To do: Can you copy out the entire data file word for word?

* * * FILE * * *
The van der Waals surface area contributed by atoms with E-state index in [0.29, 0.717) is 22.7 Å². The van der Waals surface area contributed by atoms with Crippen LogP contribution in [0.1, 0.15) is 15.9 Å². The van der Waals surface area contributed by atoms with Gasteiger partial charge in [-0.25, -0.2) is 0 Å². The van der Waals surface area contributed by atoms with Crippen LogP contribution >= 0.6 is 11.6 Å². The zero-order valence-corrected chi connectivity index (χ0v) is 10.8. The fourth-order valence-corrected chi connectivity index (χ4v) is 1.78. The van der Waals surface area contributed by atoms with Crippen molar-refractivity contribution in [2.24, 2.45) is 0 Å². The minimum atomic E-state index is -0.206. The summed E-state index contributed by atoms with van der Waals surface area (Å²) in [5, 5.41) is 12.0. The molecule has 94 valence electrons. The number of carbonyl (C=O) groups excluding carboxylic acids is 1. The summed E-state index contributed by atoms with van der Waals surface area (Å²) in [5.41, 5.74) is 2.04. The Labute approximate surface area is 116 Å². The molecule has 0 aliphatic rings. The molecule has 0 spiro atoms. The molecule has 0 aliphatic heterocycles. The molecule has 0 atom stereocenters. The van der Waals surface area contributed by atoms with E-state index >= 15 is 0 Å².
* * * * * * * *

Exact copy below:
The van der Waals surface area contributed by atoms with E-state index in [0.29, 0.717) is 22.7 Å². The van der Waals surface area contributed by atoms with Crippen LogP contribution in [0.1, 0.15) is 15.9 Å². The van der Waals surface area contributed by atoms with Gasteiger partial charge in [-0.25, -0.2) is 0 Å². The van der Waals surface area contributed by atoms with Crippen LogP contribution >= 0.6 is 11.6 Å². The zero-order valence-corrected chi connectivity index (χ0v) is 10.8. The fourth-order valence-corrected chi connectivity index (χ4v) is 1.78. The van der Waals surface area contributed by atoms with Crippen molar-refractivity contribution in [2.24, 2.45) is 0 Å². The minimum atomic E-state index is -0.206. The summed E-state index contributed by atoms with van der Waals surface area (Å²) in [5, 5.41) is 12.0. The molecule has 94 valence electrons. The number of carbonyl (C=O) groups excluding carboxylic acids is 1. The summed E-state index contributed by atoms with van der Waals surface area (Å²) in [5.41, 5.74) is 2.04. The Labute approximate surface area is 116 Å². The molecule has 0 aliphatic rings. The molecule has 0 spiro atoms. The molecule has 0 aliphatic heterocycles. The molecule has 0 atom stereocenters. The van der Waals surface area contributed by atoms with E-state index >= 15 is 0 Å².